Kidney Donor, Google Scholar Chases Goals from Germany to Outer Space

Unmanned Systems Applications sophomore Tunesha Griffith has donated a kidney to her sister, raised thousands for charity and lives with obsessive-compulsive disorder. And still, she finds time to chase her dreams. (Photo: Tunesha Griffith)
Unmanned Systems Applications sophomore Tunesha Griffith has donated a kidney to her sister, raised thousands for charity and lives with obsessive-compulsive disorder. And still, she finds time to chase her dreams. (Photo: Tunesha Griffith)

Once you’ve donated a kidney, other problems in life seem just a little bit smaller.

That’s how it was for Tunesha Griffith, anyway, a sophomore at Embry-Riddle’s Worldwide Campus who used to work full-time in video game community development. After reading a blog about a Navy Research Lab engineer who was working on unmanned aerial vehicles, though, she knew it was time to change careers. So that’s exactly what she did — that very night.

“I get really excited when I see other women doing cool work in the field,” she said. “So I reached out to the engineer to tell her how inspiring she was to me. That engineer happened to be Embry-Riddle assistant professor Dr. Christine Dailey Walck.”

Walck encouraged Griffith and told her about some of the programs available at Embry-Riddle, which just so happened to have a campus in Wiesbaden, Germany, where Griffith was living with her Army husband

“I was working on a degree in Computer Science at another university at the time, but I was so excited, I ended up starting my Embry-Riddle application that night,” said the New Orleans native. “I was completely sold on Unmanned Systems Applications, and what this challenging and absolutely perfect-for-me degree program had to offer.”

But challenges were nothing new to Griffith who, in 2013, donated a kidney to her sister. She knew that doing so would mean not being able to work for three months, which would mean not being able to support herself during that time, but she was resolved.

“I was encouraged to take up donations and was incredibly humbled by the amount of support I got from complete strangers,” she said. “I was so moved that, while still healing from the surgery, I came up with the idea to create a fundraising team of gamers who would raise awareness and money for issues and needs of people around the world.”

The team hosted weekly gaming events, raising over $7,000 for various charities and initiatives in the process — one of which benefitted a father in need of a kidney transplant.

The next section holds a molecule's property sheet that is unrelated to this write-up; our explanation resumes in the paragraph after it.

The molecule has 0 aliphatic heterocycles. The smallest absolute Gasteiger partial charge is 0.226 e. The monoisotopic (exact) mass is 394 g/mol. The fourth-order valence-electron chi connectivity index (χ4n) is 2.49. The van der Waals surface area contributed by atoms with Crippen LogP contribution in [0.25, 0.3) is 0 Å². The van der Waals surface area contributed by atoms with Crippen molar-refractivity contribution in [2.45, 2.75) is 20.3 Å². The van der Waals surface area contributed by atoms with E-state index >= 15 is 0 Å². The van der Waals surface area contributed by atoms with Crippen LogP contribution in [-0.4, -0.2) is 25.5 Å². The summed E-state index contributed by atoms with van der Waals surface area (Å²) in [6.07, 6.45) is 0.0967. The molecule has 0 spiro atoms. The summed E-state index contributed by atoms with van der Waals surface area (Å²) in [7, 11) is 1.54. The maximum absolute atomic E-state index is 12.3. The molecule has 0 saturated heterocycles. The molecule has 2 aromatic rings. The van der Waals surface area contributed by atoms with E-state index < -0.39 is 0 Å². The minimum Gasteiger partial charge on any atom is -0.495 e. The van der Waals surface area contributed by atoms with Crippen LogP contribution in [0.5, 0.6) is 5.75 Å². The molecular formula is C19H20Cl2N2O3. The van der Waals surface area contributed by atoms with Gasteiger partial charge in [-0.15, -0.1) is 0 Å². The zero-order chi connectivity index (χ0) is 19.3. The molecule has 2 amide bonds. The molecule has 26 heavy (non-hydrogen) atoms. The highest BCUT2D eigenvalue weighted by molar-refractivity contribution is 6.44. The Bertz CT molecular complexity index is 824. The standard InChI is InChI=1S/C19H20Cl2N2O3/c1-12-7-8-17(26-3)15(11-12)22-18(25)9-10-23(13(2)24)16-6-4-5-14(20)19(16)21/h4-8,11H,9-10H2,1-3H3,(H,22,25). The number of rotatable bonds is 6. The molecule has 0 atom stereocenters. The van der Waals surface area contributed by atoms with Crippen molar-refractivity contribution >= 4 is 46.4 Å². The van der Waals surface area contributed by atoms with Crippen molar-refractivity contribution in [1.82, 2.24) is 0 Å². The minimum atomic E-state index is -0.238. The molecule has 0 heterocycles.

Further motivation for her career transition came when Griffith won the Google Generation Scholarship, which covered $10,000 of her tuition costs and offered her networking opportunities at virtual events as well as access to job openings.

“I wasn’t reticent at all,” she said of changing the course of her studies. In fact, a childhood love for robotics, telescopes and science is what led her to jobs at Microsoft, Nintendo and Ubisoft in the first place. In those roles, she gained experience with various forms of technology, which made the move into Unmanned Systems not feel like so much of a stretch.

But she did have additional obstacles to overcome — namely, a struggle with obsessive-compulsive disorder.

All her life, Griffith’s schoolwork seemed to take her longer to complete than the other kids, partly because she couldn’t help repeating numbers over and over again in her mind. The habit became a problem in college, though, when that additional time compounded with the heavier workload.

“I had to take a semester off to find better ways to combat my repetition habit and anxiety,” she said, adding that therapy helped her identify the problem and its symptoms. “I had compensated by creating a hyper-organized studying system and studying so hard to the point that I'd memorize everything.”

Due to that system, however, she found that she scored in the 1% for memory after taking an IQ test.

“I'm thankful that I took the time off to work on my mental health,” she said. “Now when I find myself repeating things, I tell myself there's no need, because I can memorize it and keep it moving.”

Next, Griffith plans to move into pursuing a master’s degree in Unmanned Systems.

“My dream is to work on Mars missions or the Artemis program, supporting astronauts as they explore the moon and beyond,” she said. “Unmanned systems will play a huge role in building life-sustaining settlements as well as surveying new worlds.”

On Earth, Griffith is also interested in using drones to aid in archaeological missions, mapping ancient cities and scanning for buried artifacts.

“Exploring the unknown is exciting to me, and unmanned systems will allow us to uncover things we never knew about the universe,” she said, adding that Embry-Riddle has given her a similar opportunity. “What I love about learning here is that I'm able to get a quality education no matter where I live — which is incredibly important as an Army spouse.”

To celebrate Black History Month, the Embry-Riddle News Team will be profiling student leaders throughout February.

Posted In: Aviation | Unmanned Systems